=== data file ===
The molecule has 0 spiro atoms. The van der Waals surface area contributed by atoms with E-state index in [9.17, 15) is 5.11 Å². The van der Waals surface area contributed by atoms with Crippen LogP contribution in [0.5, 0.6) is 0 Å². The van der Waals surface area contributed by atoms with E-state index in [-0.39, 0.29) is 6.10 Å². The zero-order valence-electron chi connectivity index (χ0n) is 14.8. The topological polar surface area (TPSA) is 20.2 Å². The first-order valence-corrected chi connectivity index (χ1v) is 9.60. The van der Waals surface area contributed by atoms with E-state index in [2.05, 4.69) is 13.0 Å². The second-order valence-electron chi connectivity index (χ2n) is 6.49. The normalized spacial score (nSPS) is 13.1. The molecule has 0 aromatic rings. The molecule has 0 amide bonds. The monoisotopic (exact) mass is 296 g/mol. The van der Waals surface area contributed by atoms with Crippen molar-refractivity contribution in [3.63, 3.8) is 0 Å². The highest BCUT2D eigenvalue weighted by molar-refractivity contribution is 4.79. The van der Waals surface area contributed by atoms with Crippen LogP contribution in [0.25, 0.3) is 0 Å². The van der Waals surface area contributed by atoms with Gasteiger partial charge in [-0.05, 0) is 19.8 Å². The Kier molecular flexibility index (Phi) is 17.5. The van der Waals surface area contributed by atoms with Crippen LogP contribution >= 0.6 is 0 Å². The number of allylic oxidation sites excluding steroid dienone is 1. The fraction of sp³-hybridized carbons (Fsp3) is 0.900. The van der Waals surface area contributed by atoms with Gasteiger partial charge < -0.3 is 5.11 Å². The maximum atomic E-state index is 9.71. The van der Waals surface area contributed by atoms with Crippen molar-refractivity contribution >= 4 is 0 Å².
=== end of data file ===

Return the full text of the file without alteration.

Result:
The molecule has 0 spiro atoms. The van der Waals surface area contributed by atoms with E-state index in [9.17, 15) is 5.11 Å². The van der Waals surface area contributed by atoms with Crippen LogP contribution in [0.5, 0.6) is 0 Å². The van der Waals surface area contributed by atoms with E-state index in [-0.39, 0.29) is 6.10 Å². The zero-order valence-electron chi connectivity index (χ0n) is 14.8. The topological polar surface area (TPSA) is 20.2 Å². The first-order valence-corrected chi connectivity index (χ1v) is 9.60. The van der Waals surface area contributed by atoms with E-state index in [2.05, 4.69) is 13.0 Å². The second-order valence-electron chi connectivity index (χ2n) is 6.49. The normalized spacial score (nSPS) is 13.1. The molecule has 0 aromatic rings. The molecule has 0 amide bonds. The monoisotopic (exact) mass is 296 g/mol. The van der Waals surface area contributed by atoms with Crippen molar-refractivity contribution in [3.63, 3.8) is 0 Å². The highest BCUT2D eigenvalue weighted by molar-refractivity contribution is 4.79. The van der Waals surface area contributed by atoms with Crippen LogP contribution in [0.25, 0.3) is 0 Å². The van der Waals surface area contributed by atoms with Gasteiger partial charge in [-0.05, 0) is 19.8 Å². The Kier molecular flexibility index (Phi) is 17.5. The van der Waals surface area contributed by atoms with Crippen LogP contribution >= 0.6 is 0 Å². The number of allylic oxidation sites excluding steroid dienone is 1. The fraction of sp³-hybridized carbons (Fsp3) is 0.900. The van der Waals surface area contributed by atoms with Gasteiger partial charge < -0.3 is 5.11 Å². The maximum atomic E-state index is 9.71. The van der Waals surface area contributed by atoms with Crippen molar-refractivity contribution >= 4 is 0 Å².